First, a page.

Yale College Council Vice President EB Kelly ’03 told treasurer candidate Scott Simpson ’04 to remove his campaign posters yesterday because some administrators found them offensive, Simpson said.

Simpson said one of the posters said “If I win, I’m going to s— my pants” and the other depicted him drinking alcohol.

In Kelly’s e-mail to Simpson, she told him he could use the remaining 30 posters of his 300 poster allotment, but could not replace the allegedly offensive posters with new ones.

“I regret to inform you that I have again received complaints about your posters, this time from University administrators who feel that both the placement of the posters and the content of them (including profanity and alcohol) is inappropriate,” Kelly said in the e-mail. “I must therefore ask you to remove all of your posters (including those on sanctioned poster boards) immediately. If you would like to make some new, acceptable posters (you still have 30 left) please feel free to come by today. But otherwise all of your posters must come down right away.”

If Simpson does not comply with these requests, he may be formally reprimanded on the election ballot or disqualified from the election, Kelly said.

Kelly said she sent two e-mails to Simpson asking him to place his posters on official poster boards. She also notified other candidates of campaign violations in the same format. The other candidates complied with the request, but Kelly said she continued to receive complaints about Simpson’s posters and yesterday received a complaint about the content from the Yale College Dean’s Office.

Simpson said he will not remove the posters because the order was unfair and he thinks the YCC is trying to sabotage his campaign.

“I’m not going to take down the posters because for them to enforce that action they need a ruling by the election committee in a publicized open meeting,” Simpson said. “They would have to give me reasons why they said the posters are illegitimate besides citing anonymous University administrators.”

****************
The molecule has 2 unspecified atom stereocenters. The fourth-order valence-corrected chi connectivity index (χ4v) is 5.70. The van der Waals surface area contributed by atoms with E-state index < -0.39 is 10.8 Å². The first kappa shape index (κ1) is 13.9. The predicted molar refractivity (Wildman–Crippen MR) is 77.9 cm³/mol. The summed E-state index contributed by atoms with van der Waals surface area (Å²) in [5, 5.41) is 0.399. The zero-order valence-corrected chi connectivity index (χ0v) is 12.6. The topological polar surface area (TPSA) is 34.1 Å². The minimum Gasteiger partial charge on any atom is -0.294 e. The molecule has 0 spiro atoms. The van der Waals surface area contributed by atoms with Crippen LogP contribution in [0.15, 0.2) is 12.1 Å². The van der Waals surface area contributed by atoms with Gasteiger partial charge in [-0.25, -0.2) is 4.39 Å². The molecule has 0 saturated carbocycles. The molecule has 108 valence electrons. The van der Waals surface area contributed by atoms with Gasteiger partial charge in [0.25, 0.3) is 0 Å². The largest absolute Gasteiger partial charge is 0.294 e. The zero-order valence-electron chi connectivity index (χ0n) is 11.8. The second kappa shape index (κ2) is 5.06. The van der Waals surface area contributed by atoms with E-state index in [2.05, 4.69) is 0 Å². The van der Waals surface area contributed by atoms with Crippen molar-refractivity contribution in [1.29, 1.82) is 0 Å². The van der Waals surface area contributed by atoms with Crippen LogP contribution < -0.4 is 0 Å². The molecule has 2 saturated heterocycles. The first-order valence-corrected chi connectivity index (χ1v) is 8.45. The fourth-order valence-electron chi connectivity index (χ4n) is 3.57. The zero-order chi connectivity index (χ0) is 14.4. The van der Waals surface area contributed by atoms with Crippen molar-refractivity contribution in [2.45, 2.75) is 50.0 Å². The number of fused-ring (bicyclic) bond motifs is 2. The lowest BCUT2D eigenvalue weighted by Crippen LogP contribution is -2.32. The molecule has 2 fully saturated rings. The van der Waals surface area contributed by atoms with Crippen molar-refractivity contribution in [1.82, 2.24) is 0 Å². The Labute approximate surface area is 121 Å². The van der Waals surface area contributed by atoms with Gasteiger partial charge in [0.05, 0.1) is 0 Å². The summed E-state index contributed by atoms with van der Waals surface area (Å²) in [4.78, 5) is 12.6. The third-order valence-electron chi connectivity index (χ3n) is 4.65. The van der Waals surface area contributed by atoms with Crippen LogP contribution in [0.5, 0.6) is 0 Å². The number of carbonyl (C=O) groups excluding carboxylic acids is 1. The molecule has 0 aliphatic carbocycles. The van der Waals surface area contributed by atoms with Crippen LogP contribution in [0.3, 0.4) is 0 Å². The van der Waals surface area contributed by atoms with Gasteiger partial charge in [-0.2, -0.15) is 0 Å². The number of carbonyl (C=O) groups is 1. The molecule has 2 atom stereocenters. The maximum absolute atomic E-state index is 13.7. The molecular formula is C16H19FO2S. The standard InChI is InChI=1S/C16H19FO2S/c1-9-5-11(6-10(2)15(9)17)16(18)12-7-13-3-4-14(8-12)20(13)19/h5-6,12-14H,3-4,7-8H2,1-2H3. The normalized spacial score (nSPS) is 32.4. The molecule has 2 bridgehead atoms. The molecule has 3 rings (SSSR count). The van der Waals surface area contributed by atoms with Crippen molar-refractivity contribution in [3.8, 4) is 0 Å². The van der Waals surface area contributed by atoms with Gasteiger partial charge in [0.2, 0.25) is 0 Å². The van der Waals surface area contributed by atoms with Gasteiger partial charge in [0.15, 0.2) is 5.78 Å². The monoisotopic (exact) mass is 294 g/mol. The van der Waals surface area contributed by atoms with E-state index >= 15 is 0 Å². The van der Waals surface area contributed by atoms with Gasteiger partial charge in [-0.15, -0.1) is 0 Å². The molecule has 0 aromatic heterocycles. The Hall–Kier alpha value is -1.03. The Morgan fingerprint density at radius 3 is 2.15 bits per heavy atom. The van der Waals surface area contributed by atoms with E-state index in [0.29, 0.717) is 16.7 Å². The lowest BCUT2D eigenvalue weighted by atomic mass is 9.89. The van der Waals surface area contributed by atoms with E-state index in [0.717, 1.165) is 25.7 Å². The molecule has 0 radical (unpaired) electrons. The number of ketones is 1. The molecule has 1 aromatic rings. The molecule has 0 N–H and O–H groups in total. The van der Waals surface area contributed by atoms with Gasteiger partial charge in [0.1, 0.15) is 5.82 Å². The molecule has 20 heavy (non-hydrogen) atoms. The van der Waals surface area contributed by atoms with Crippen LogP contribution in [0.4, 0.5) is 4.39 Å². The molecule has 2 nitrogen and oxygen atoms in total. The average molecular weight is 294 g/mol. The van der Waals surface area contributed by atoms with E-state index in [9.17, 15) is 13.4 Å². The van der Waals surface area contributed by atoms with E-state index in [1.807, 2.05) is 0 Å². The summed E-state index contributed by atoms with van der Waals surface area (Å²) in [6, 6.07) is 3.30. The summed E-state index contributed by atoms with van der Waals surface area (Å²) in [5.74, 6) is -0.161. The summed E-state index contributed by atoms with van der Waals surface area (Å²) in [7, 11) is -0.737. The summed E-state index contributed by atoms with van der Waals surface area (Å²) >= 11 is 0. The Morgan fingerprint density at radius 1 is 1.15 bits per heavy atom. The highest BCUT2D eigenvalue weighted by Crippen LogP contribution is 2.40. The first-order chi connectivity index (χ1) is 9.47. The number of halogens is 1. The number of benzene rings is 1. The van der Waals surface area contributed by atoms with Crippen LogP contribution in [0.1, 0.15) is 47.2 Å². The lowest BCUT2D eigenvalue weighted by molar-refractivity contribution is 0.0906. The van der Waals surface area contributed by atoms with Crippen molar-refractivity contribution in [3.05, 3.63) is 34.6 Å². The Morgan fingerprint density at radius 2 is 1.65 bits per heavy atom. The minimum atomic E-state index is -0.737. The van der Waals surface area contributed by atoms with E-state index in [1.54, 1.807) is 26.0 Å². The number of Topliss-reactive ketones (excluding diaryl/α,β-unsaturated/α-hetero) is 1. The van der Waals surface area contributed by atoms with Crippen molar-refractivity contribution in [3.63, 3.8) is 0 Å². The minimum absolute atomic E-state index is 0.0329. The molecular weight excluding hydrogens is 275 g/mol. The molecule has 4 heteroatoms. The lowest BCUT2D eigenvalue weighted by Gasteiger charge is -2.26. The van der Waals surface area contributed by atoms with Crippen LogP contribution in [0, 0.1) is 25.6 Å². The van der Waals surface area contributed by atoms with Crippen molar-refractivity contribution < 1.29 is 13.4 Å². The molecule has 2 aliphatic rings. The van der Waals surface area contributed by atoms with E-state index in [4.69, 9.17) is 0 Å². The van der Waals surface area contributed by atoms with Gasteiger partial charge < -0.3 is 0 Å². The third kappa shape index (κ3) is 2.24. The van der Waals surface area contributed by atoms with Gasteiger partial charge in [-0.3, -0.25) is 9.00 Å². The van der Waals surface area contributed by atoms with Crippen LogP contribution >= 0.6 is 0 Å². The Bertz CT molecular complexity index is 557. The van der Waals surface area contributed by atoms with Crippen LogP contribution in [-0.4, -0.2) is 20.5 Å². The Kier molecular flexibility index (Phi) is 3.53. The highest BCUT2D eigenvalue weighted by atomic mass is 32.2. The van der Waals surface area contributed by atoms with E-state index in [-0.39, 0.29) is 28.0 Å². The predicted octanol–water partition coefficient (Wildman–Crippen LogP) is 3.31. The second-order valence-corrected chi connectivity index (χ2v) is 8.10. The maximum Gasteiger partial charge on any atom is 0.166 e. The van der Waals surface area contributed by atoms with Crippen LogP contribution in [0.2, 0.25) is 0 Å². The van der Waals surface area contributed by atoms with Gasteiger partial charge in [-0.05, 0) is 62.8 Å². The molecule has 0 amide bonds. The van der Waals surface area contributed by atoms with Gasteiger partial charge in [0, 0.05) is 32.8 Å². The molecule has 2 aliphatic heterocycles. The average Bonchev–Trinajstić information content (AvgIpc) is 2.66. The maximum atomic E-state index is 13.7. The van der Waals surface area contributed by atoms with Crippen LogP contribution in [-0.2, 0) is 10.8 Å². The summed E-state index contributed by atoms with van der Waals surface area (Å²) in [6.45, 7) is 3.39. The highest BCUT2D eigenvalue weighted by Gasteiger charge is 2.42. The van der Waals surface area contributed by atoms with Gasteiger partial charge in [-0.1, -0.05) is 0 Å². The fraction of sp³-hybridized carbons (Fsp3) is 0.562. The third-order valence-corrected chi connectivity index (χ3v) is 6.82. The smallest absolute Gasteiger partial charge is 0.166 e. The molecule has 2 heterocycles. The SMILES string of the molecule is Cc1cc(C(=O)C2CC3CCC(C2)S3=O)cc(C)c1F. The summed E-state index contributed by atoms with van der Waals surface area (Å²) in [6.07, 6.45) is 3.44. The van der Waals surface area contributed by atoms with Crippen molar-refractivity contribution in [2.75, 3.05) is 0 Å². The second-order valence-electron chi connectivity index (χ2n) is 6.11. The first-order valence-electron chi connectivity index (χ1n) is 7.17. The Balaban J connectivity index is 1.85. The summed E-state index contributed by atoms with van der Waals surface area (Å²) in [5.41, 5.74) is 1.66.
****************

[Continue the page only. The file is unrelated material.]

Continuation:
Kelly said the election committee had considered Simpson’s case. Simpson e-mailed Kelly to demand the committee publicly disclose the reasons why they asked him to take down the posters and allow him to replace the old posters with new ones.

The committee then decided it would hold a special poster stamping session for him, so that he could put up his remaining 30 allotted posters. Because she had not known about the rule barring images of alcohol in posters, Kelly said she would allow any other candidate to replace all of his or her offending posters. Since Simpson had repeated violations, the committee decided he could only put up the remaining 30 posters, she said.

Simpson said the election committee approved all his posters. He had been warned, he said, to remove some posters that he had hung on public street signs, a request with which he said he complied.

Simpson said he thinks that the YCC is too exclusive and that this is a plot to keep him out of the race.

“Part of my platform in writing has been that the YCC needs to open up, they need to promote more dialogue on campus, they need to concentrate on student life,” Simpson said. “Basically I see this as a campaign by the YCC election committee to shut outsiders out of the race. When my posters disappear and [treasurer candidate] Andrew Klaber’s are in their place, I don’t say anything.”

Kelly said she had not intended to go public with this reprimand, but Simpson himself contacted the Yale Daily News.

“I felt that the repeated nature of his offenses merited a more severe punishment, but I wanted to respect his efforts to adhere to the guidelines and was not going to go public with a reprimand,” Kelly said.